When properly installed, insulation keeps your home at a uniform temperature and reduces heating and cooling costs. Insulation is found behind each interior wall in the home and is often left uncovered in attics and crawlspaces. Did you know that 90% of homes in the US are under-insulated? With that in mind, the insulation experts at A+ Insulation wanted to share some information with homeowners about evaluating the insulation in your home. How do you know if you have enough insulation in your attic, your walls, crawl spaces, or basement? Read on to discover the best way to check your home’s energy efficiency and the best way to add insulation to areas that need more.
Different Kinds of Insulation Are Used in Different Places
It is important to know that the type of insulation should vary throughout your home. Attic insulation is typically blown in or batted. (Batted insulation: fiberglass glued to a kraft paper backing to make it easier to handle and install.) Wall insulation is usually batted because it comes in a width designed to fit between wall studs. To add wall insulation after construction, it is usually blown in because you don’t have access to the inside of the walls. Basements typically have batted insulation as well. You will need to examine the various rooms in your home to determine what kind of insulation is already there.
Evaluating Insulation in the Attic
The insulation in your attic is typically visible. To examine it, simply look at the depth of the insulation. If you can see the ceiling joists, you probably don’t have enough insulation. Generally, homes need at least 12 inches, but 15-20 inches is not uncommon in a well-insulated attic. In the Midwest, the U.S. Department of Energy recommends an R-value of between R-38 and R-60.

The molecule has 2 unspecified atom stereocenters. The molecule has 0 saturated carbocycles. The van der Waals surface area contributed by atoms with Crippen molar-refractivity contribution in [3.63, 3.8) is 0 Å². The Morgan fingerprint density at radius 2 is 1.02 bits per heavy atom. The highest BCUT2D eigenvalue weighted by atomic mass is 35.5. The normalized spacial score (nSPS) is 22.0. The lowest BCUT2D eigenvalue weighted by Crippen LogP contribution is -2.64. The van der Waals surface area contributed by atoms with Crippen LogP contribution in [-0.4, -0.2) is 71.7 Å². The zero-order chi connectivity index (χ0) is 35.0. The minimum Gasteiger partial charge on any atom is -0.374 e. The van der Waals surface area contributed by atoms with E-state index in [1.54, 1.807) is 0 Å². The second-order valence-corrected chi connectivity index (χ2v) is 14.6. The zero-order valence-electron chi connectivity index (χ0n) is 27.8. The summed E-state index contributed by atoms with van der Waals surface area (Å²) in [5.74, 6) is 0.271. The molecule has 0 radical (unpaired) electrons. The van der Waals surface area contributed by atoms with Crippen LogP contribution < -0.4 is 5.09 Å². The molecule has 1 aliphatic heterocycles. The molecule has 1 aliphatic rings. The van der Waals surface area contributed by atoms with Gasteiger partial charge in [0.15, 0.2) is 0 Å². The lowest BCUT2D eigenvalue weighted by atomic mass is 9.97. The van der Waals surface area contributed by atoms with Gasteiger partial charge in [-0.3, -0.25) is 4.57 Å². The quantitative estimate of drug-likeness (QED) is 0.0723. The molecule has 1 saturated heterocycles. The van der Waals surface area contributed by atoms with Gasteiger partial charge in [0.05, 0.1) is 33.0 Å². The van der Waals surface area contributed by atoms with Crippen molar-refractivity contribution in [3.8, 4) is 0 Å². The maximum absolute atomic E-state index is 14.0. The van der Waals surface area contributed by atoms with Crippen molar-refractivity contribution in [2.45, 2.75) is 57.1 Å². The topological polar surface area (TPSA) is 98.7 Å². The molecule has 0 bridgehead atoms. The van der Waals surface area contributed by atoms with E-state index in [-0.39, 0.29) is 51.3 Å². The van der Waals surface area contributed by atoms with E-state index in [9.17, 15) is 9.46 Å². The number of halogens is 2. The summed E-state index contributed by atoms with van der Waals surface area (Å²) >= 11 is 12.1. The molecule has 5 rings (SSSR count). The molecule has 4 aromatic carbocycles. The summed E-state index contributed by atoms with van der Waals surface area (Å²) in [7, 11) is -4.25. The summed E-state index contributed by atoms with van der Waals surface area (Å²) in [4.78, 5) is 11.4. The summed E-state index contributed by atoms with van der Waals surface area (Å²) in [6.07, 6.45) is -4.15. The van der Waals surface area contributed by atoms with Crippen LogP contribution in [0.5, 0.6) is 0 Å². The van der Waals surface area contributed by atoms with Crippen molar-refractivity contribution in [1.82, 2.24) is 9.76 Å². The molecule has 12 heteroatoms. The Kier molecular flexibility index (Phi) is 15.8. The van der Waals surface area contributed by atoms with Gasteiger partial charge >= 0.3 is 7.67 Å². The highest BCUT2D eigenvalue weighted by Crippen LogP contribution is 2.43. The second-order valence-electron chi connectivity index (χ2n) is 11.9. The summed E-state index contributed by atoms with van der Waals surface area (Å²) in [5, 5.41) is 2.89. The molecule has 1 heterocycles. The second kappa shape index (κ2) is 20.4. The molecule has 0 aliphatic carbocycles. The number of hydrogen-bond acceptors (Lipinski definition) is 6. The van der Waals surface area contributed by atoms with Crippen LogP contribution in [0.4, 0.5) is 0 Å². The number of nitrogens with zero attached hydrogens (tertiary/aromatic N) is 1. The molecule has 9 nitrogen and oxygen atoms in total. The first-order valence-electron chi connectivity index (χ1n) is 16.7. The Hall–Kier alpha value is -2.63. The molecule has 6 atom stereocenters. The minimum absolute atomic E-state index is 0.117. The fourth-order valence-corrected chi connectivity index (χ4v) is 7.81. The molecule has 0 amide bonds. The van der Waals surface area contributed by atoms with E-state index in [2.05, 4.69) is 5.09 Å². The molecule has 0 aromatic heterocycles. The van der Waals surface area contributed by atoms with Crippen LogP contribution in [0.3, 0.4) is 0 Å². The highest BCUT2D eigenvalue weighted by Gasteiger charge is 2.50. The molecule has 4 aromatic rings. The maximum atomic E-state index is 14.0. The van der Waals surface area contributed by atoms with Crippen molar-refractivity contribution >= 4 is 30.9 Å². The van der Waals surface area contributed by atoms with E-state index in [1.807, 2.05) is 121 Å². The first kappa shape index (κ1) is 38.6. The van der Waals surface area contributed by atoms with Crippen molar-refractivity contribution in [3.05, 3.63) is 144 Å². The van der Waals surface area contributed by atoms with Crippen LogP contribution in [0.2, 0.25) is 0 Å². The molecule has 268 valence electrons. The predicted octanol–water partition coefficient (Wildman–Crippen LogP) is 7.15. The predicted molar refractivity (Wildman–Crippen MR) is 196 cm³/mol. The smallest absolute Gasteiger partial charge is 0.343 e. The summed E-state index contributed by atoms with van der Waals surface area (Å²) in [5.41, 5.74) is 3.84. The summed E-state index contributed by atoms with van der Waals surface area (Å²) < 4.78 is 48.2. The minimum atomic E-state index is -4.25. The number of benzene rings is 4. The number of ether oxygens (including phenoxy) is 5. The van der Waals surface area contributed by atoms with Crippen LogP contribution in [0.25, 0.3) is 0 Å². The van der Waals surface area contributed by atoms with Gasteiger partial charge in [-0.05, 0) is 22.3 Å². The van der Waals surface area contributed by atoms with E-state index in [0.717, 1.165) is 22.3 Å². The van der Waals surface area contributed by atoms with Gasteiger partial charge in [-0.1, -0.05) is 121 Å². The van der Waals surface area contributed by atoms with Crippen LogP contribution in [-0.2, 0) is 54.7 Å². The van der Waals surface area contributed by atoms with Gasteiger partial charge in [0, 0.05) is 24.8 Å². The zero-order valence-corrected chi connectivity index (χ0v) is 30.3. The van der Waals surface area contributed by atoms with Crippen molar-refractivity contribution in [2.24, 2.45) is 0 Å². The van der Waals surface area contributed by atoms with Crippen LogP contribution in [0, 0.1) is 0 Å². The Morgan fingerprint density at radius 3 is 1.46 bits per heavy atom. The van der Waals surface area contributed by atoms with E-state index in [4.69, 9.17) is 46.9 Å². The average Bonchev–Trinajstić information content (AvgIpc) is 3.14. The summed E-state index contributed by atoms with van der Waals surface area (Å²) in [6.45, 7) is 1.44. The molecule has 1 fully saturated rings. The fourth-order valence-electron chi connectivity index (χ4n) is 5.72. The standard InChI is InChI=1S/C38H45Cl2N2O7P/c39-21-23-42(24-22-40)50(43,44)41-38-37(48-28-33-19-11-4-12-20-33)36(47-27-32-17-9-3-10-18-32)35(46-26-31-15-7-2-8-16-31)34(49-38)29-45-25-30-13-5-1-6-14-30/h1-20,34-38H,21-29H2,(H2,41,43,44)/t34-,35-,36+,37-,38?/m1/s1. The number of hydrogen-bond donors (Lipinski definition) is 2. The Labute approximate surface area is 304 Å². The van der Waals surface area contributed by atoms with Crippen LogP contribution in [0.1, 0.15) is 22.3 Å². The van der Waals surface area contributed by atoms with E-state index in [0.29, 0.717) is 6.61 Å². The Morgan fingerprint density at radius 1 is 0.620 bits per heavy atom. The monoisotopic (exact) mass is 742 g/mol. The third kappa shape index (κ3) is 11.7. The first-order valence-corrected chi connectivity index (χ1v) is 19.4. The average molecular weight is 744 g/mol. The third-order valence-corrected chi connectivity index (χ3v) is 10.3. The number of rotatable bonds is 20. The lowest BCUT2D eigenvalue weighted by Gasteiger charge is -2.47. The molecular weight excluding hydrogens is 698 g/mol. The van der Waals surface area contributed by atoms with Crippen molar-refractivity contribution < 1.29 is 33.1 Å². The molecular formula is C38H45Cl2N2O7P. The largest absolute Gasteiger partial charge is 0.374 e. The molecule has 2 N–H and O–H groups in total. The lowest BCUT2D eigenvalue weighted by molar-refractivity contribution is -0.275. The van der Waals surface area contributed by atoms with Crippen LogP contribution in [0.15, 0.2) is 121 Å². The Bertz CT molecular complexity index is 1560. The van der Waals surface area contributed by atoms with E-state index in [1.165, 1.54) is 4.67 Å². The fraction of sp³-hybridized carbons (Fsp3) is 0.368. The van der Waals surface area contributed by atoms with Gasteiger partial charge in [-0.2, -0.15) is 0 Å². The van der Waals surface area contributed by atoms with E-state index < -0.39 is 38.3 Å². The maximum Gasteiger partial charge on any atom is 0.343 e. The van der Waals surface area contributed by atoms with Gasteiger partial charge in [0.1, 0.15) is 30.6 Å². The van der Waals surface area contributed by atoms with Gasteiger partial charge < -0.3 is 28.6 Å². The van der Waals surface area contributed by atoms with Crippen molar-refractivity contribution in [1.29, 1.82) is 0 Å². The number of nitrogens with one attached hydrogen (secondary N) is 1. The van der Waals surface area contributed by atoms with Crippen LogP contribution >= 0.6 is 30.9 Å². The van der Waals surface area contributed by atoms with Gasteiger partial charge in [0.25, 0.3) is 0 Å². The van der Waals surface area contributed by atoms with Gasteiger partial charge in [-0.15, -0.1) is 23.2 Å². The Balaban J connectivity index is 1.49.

Evaluating Insulation in a Wall
How can you see inside your walls? The easiest way to examine the insulation inside the wall is through an outlet. Turn the power off to the outlet you’re going to work with at the breaker, then remove the outlet cover. Visually inspect the insulation and measure its thickness. You can pull a piece of the insulation out of the wall if you need to examine it closely. The most common type of insulation inside walls is fiberglass batting, but blown-in or board-type insulation could have been used in more recently-built homes. Walls should be filled to capacity as any open area will allow heat transfer. Here in Kansas City, the U.S. Department of Energy recommends R-13 to R15 for walls and cavities.
Related Read: Adding Insulation – DIY or Go Pro?
An Energy Evaluation Will Pinpoint Problem Areas
The best way to determine where you need more insulation is to find out where your home is losing energy. You can do this with an energy evaluation. At A+ Insulation, we offer energy evaluations for free so you figure out exactly where a little extra insulation could save you the most money.